Abstract

Purpose

The purpose of the paper is to identify and discuss the transport service triad (TST) as a key unit of analysis to understand the operations and conditions for change in freight transport systems at the micro level, i.e. at the level of analysis where business decisions and change interaction take place.

Design/methodology/approach

The theoretical framing is rooted in the IMP approach and in the literature on triads. A case study approach is used to illustrate the TST by analyzing a case involving a wholesaler of installation products, tools and supplies, a main construction company and a transport service provider.

Findings

The paper shows how the connections between the business relationships in the TST, influenced by connections to relationships outside the triad, impact on the efficiency in freight transport. The paper illustrates how analysis of TSTs can be applied in micro-level studies of change in freight transport systems and in supply networks.

Research limitations/implications

The triadic approach is instrumental to understand change in the transport system because it includes all relevant parties and relationships of concern, as well as the logic framing of their actions. However, while arguing that TSTs are generic to their nature, each TST is unique and needs to be identified and analyzed in its specific context.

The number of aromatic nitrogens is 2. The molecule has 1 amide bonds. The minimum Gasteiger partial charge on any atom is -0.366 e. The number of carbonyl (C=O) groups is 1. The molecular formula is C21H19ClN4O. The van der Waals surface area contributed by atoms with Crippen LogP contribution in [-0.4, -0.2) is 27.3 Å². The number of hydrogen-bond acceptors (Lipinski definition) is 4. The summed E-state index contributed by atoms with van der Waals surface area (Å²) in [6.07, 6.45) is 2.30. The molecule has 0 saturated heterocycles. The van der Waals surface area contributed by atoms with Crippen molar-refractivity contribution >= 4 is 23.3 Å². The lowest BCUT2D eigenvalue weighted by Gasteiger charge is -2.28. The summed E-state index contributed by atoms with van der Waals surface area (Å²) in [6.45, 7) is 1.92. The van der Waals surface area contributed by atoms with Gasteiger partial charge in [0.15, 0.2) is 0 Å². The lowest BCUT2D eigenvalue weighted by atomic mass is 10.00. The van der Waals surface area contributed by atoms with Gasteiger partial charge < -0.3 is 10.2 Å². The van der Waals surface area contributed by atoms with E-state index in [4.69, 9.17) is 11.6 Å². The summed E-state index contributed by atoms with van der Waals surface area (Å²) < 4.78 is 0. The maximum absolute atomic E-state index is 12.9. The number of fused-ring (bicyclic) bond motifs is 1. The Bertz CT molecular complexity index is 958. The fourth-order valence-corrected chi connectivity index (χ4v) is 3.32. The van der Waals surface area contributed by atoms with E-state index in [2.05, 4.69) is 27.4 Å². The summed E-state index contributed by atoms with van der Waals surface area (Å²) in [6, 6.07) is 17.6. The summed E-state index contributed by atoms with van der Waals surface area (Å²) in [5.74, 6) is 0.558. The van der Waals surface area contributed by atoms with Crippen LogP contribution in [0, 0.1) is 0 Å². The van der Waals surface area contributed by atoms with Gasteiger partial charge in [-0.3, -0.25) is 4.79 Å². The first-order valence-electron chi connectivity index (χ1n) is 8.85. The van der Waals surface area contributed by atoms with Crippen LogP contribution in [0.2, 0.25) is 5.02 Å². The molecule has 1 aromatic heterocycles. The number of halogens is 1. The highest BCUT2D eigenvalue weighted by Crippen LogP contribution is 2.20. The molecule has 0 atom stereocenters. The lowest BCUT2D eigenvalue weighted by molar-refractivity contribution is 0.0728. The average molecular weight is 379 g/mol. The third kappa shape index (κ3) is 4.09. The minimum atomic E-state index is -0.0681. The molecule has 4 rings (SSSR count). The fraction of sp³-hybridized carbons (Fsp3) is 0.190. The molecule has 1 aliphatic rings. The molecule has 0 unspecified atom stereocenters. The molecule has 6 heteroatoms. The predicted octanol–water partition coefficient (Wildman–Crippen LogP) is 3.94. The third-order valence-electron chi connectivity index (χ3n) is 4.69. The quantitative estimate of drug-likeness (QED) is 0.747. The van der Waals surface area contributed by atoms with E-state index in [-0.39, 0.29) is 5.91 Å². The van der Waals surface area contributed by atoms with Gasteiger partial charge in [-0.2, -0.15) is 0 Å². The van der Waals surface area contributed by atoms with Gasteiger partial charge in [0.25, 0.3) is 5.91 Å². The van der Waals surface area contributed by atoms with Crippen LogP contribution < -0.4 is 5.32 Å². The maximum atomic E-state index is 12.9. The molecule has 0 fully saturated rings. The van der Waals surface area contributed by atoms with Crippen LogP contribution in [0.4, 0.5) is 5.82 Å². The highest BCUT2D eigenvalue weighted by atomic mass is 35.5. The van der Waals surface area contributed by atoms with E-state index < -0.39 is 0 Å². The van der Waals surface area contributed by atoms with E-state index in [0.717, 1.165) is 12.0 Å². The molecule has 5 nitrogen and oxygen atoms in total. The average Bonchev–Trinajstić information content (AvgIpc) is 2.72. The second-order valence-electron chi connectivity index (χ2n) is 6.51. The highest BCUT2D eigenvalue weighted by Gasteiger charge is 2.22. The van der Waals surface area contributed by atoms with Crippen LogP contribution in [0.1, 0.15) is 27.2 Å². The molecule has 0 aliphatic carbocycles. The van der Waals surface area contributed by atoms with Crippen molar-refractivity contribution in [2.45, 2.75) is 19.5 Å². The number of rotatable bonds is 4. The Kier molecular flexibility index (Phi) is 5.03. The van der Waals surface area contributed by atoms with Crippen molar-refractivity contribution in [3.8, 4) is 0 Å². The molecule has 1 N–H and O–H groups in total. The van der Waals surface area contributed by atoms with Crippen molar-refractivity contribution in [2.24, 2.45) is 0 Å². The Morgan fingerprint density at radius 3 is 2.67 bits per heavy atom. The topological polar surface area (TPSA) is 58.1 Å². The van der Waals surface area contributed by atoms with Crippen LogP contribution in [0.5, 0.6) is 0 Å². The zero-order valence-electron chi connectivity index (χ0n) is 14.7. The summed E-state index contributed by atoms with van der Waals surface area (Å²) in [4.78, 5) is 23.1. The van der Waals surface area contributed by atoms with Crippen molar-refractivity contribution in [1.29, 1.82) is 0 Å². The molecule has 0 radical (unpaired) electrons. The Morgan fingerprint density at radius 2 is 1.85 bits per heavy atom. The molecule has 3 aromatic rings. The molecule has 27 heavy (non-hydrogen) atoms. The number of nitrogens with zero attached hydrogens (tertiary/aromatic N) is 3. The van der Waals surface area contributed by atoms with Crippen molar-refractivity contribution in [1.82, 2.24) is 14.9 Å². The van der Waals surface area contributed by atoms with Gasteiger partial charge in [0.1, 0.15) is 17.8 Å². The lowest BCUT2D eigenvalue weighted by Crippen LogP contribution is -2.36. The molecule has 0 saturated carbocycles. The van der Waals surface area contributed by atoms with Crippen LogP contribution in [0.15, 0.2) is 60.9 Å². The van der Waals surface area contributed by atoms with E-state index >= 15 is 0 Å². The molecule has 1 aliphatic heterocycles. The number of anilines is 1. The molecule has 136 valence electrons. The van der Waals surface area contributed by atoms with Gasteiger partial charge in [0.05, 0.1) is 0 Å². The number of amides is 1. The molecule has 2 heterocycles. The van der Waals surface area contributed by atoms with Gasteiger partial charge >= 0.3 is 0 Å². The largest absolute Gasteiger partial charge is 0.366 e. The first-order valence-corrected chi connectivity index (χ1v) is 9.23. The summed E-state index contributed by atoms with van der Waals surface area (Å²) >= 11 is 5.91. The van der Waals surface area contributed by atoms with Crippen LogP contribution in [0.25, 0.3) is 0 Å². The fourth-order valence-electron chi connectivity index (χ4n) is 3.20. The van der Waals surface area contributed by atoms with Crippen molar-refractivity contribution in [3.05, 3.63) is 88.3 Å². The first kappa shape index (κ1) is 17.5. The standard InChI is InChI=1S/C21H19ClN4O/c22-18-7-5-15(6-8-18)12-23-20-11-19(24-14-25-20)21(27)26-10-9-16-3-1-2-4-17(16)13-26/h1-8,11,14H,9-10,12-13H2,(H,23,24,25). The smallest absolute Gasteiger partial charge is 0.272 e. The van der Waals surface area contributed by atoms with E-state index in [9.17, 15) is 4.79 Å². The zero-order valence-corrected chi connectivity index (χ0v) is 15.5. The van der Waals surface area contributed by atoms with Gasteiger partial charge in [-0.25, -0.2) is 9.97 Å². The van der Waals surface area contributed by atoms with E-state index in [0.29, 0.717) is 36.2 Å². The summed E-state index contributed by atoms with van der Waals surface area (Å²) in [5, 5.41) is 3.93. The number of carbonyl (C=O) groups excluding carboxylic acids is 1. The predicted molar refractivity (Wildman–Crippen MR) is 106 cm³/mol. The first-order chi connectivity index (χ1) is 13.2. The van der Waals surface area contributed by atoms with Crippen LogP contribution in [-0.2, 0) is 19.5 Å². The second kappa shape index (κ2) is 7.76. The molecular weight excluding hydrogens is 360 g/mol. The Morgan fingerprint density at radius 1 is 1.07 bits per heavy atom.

Practical implications

The suggested framework may contribute to an understanding of the embeddedness of transport services in supply/business networks. The framework may support the development of new ways of operating and creating value for customers and offering sustainable transport solutions.

Originality/value

From the transport policy makers’ perspective, micro-level analysis is important to understand behavioral adjustments to new policies.

Details

Journal of Business & Industrial Marketing, vol. 34 no. 1
Type: Research Article
ISSN: 0885-8624

Keywords